“The term “nation, nationality and people” shall mean a community having the following characteristics: People having a common culture reflecting considerable uniformity or similarity of custom, a common language, belief in a common bond and identity, and a common consciousness the majority of whom live within a common territory.”
The same definition is given for the words “nation”, “nationality” and “people”. A “multinational federation” can also be equated as a “multi-nationality” or a “multi-people federation”.
For Lencho Letta, Ethiopia is a country of many “Nations”. There is the Oromo Nation, Amhara Nation, Tigre Nation, Gurage Nation, Welayta Nation, Gumuz Nation, and Hamer Nation …etc.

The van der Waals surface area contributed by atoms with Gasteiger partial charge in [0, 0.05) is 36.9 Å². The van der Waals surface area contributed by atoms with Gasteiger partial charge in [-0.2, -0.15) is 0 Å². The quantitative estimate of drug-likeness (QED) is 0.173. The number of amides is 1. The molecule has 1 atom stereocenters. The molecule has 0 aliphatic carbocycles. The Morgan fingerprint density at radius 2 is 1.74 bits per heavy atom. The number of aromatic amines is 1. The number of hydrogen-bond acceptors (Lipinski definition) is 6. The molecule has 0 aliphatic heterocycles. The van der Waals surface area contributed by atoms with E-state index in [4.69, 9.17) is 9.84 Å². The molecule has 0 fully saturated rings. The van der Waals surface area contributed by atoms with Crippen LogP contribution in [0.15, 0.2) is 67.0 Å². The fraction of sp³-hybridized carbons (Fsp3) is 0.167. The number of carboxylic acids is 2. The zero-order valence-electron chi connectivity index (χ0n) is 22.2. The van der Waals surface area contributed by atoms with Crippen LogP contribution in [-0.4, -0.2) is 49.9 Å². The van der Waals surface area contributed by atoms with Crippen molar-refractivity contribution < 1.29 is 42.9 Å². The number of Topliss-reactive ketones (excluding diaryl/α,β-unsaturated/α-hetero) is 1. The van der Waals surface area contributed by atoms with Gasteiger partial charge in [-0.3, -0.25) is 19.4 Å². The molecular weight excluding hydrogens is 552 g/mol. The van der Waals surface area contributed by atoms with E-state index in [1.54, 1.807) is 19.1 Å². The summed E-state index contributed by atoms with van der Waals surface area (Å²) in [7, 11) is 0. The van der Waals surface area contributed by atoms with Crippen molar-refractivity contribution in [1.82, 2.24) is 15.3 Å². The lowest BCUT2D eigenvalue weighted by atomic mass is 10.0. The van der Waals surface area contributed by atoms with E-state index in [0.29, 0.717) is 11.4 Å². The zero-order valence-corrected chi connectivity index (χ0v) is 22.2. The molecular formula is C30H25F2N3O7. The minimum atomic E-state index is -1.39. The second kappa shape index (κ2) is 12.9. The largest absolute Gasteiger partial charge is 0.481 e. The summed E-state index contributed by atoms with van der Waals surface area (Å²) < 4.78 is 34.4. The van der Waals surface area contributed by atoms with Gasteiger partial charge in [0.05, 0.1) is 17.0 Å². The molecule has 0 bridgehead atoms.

Therefore if we agree to Lencho’s characterization of the federalism we have in Ethiopia as multinational federation, then we should have had more than 80 federal states for we have that much “nations” in Ethiopia. But we do not have that much states.
- In Amhara region there are the Agews, the Oromos(Kemisse) which by themselves are also “nations”.
- “Gonderes” and “Weloyes” that may be considered by Lencho as “Amharas” are incorporated in Tigray.
- In the southern region, a huge number of “nations” were bundled together in one new state called “Debub”.
- Within Oromia, there are people who have a common culture reflecting considerable uniformity or similarity of custom, a common language, belief in a common bond and identity that may be different from those who consider themselves “Oromos”. For instance we can consider population hubs like Addis Ababa, Diredawa, Adama and Jimma as “Nations”. Tough Addis Ababa and Dire Dawa are chartered cities, still they are not recognized as states and officially lumped up within Oromia.